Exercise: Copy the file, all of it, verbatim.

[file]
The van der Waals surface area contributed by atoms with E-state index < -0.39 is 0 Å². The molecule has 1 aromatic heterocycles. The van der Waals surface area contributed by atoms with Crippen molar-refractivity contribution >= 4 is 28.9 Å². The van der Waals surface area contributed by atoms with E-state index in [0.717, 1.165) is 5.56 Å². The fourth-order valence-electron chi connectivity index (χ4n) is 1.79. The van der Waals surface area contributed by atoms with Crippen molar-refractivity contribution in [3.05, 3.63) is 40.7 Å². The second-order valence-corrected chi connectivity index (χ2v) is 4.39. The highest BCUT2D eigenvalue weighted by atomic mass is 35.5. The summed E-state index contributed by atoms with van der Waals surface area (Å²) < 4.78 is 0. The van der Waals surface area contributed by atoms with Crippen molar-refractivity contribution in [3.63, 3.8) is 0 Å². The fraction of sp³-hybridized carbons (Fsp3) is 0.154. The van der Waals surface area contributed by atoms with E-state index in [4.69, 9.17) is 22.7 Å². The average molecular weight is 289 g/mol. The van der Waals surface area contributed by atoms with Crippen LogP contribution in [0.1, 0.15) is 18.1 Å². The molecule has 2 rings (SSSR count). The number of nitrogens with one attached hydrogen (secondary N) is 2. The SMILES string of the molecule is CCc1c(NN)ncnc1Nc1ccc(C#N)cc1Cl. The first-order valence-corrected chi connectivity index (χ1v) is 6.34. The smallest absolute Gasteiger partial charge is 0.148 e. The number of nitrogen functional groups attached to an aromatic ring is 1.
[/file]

The van der Waals surface area contributed by atoms with E-state index < -0.39 is 0 Å². The molecule has 1 aromatic heterocycles. The van der Waals surface area contributed by atoms with Crippen molar-refractivity contribution >= 4 is 28.9 Å². The van der Waals surface area contributed by atoms with E-state index in [0.717, 1.165) is 5.56 Å². The fourth-order valence-electron chi connectivity index (χ4n) is 1.79. The van der Waals surface area contributed by atoms with Crippen molar-refractivity contribution in [3.05, 3.63) is 40.7 Å². The second-order valence-corrected chi connectivity index (χ2v) is 4.39. The highest BCUT2D eigenvalue weighted by atomic mass is 35.5. The summed E-state index contributed by atoms with van der Waals surface area (Å²) < 4.78 is 0. The van der Waals surface area contributed by atoms with Crippen molar-refractivity contribution in [3.63, 3.8) is 0 Å². The fraction of sp³-hybridized carbons (Fsp3) is 0.154. The van der Waals surface area contributed by atoms with E-state index in [4.69, 9.17) is 22.7 Å². The average molecular weight is 289 g/mol. The van der Waals surface area contributed by atoms with Crippen LogP contribution in [0.1, 0.15) is 18.1 Å². The molecule has 2 rings (SSSR count). The number of nitrogens with one attached hydrogen (secondary N) is 2. The SMILES string of the molecule is CCc1c(NN)ncnc1Nc1ccc(C#N)cc1Cl. The first-order valence-corrected chi connectivity index (χ1v) is 6.34. The smallest absolute Gasteiger partial charge is 0.148 e. The number of nitrogen functional groups attached to an aromatic ring is 1.